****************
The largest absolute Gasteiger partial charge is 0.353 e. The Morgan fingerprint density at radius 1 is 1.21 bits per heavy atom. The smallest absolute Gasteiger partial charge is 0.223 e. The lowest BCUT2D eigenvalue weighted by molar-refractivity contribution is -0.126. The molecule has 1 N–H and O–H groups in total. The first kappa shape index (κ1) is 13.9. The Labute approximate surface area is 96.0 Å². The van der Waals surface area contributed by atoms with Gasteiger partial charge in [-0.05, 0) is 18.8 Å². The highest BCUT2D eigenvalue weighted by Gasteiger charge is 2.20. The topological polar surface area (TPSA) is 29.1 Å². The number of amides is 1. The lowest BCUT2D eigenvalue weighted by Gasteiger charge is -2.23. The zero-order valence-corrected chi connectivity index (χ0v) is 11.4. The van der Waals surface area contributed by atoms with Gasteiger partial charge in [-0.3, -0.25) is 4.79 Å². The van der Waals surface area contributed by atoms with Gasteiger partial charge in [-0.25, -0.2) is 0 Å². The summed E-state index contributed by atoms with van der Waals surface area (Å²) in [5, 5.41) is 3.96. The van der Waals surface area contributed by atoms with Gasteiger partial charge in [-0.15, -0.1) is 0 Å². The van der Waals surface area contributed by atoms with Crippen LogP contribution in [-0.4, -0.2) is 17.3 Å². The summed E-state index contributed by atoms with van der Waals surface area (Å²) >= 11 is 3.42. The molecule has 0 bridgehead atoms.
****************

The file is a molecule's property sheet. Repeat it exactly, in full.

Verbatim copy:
The largest absolute Gasteiger partial charge is 0.353 e. The Morgan fingerprint density at radius 1 is 1.21 bits per heavy atom. The smallest absolute Gasteiger partial charge is 0.223 e. The lowest BCUT2D eigenvalue weighted by molar-refractivity contribution is -0.126. The molecule has 1 N–H and O–H groups in total. The first kappa shape index (κ1) is 13.9. The Labute approximate surface area is 96.0 Å². The van der Waals surface area contributed by atoms with Gasteiger partial charge in [-0.05, 0) is 18.8 Å². The highest BCUT2D eigenvalue weighted by Gasteiger charge is 2.20. The topological polar surface area (TPSA) is 29.1 Å². The number of amides is 1. The lowest BCUT2D eigenvalue weighted by Gasteiger charge is -2.23. The zero-order valence-corrected chi connectivity index (χ0v) is 11.4. The van der Waals surface area contributed by atoms with Gasteiger partial charge in [-0.3, -0.25) is 4.79 Å². The van der Waals surface area contributed by atoms with Gasteiger partial charge in [-0.25, -0.2) is 0 Å². The summed E-state index contributed by atoms with van der Waals surface area (Å²) in [5, 5.41) is 3.96. The van der Waals surface area contributed by atoms with Gasteiger partial charge in [-0.15, -0.1) is 0 Å². The van der Waals surface area contributed by atoms with Crippen LogP contribution in [-0.4, -0.2) is 17.3 Å². The summed E-state index contributed by atoms with van der Waals surface area (Å²) >= 11 is 3.42. The molecule has 0 bridgehead atoms.